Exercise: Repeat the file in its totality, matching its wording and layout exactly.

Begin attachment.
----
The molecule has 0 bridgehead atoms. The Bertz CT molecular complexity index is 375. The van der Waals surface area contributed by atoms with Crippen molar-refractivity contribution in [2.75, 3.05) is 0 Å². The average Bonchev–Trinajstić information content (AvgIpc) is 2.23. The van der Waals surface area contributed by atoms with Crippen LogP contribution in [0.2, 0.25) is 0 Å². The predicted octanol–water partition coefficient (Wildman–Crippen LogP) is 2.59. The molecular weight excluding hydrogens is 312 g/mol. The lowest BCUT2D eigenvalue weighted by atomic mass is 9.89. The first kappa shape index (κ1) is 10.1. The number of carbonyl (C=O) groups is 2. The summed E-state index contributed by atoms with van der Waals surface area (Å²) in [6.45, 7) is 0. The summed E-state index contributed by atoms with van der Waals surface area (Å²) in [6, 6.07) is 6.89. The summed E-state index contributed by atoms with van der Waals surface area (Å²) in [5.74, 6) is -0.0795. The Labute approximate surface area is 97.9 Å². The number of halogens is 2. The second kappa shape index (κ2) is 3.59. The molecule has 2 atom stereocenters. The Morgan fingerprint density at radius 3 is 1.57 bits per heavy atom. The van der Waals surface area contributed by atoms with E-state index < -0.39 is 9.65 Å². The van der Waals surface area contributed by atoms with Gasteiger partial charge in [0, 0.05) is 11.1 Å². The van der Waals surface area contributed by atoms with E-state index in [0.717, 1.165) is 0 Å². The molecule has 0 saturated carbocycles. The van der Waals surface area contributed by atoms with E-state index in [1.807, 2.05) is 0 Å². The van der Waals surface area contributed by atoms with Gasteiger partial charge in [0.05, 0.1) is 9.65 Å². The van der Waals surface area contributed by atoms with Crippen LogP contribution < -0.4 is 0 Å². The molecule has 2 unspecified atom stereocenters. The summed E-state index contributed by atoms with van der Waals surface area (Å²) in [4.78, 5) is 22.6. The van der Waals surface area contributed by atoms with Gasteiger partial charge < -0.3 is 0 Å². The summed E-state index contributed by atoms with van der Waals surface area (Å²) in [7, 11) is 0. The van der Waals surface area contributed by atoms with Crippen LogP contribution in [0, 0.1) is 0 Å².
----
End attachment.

The molecule has 0 bridgehead atoms. The Bertz CT molecular complexity index is 375. The van der Waals surface area contributed by atoms with Crippen molar-refractivity contribution in [2.75, 3.05) is 0 Å². The average Bonchev–Trinajstić information content (AvgIpc) is 2.23. The van der Waals surface area contributed by atoms with Crippen LogP contribution in [0.2, 0.25) is 0 Å². The predicted octanol–water partition coefficient (Wildman–Crippen LogP) is 2.59. The molecular weight excluding hydrogens is 312 g/mol. The lowest BCUT2D eigenvalue weighted by atomic mass is 9.89. The first kappa shape index (κ1) is 10.1. The number of carbonyl (C=O) groups is 2. The summed E-state index contributed by atoms with van der Waals surface area (Å²) in [6.45, 7) is 0. The summed E-state index contributed by atoms with van der Waals surface area (Å²) in [6, 6.07) is 6.89. The summed E-state index contributed by atoms with van der Waals surface area (Å²) in [5.74, 6) is -0.0795. The Labute approximate surface area is 97.9 Å². The number of halogens is 2. The second kappa shape index (κ2) is 3.59. The molecule has 2 atom stereocenters. The Morgan fingerprint density at radius 3 is 1.57 bits per heavy atom. The van der Waals surface area contributed by atoms with E-state index < -0.39 is 9.65 Å². The van der Waals surface area contributed by atoms with Gasteiger partial charge in [0, 0.05) is 11.1 Å². The van der Waals surface area contributed by atoms with E-state index in [0.717, 1.165) is 0 Å². The molecule has 0 saturated carbocycles. The van der Waals surface area contributed by atoms with E-state index in [1.807, 2.05) is 0 Å². The van der Waals surface area contributed by atoms with Gasteiger partial charge in [0.05, 0.1) is 9.65 Å². The van der Waals surface area contributed by atoms with Crippen LogP contribution < -0.4 is 0 Å². The molecule has 2 unspecified atom stereocenters. The summed E-state index contributed by atoms with van der Waals surface area (Å²) in [4.78, 5) is 22.6. The van der Waals surface area contributed by atoms with Gasteiger partial charge < -0.3 is 0 Å². The summed E-state index contributed by atoms with van der Waals surface area (Å²) in [7, 11) is 0. The van der Waals surface area contributed by atoms with Crippen LogP contribution in [0, 0.1) is 0 Å².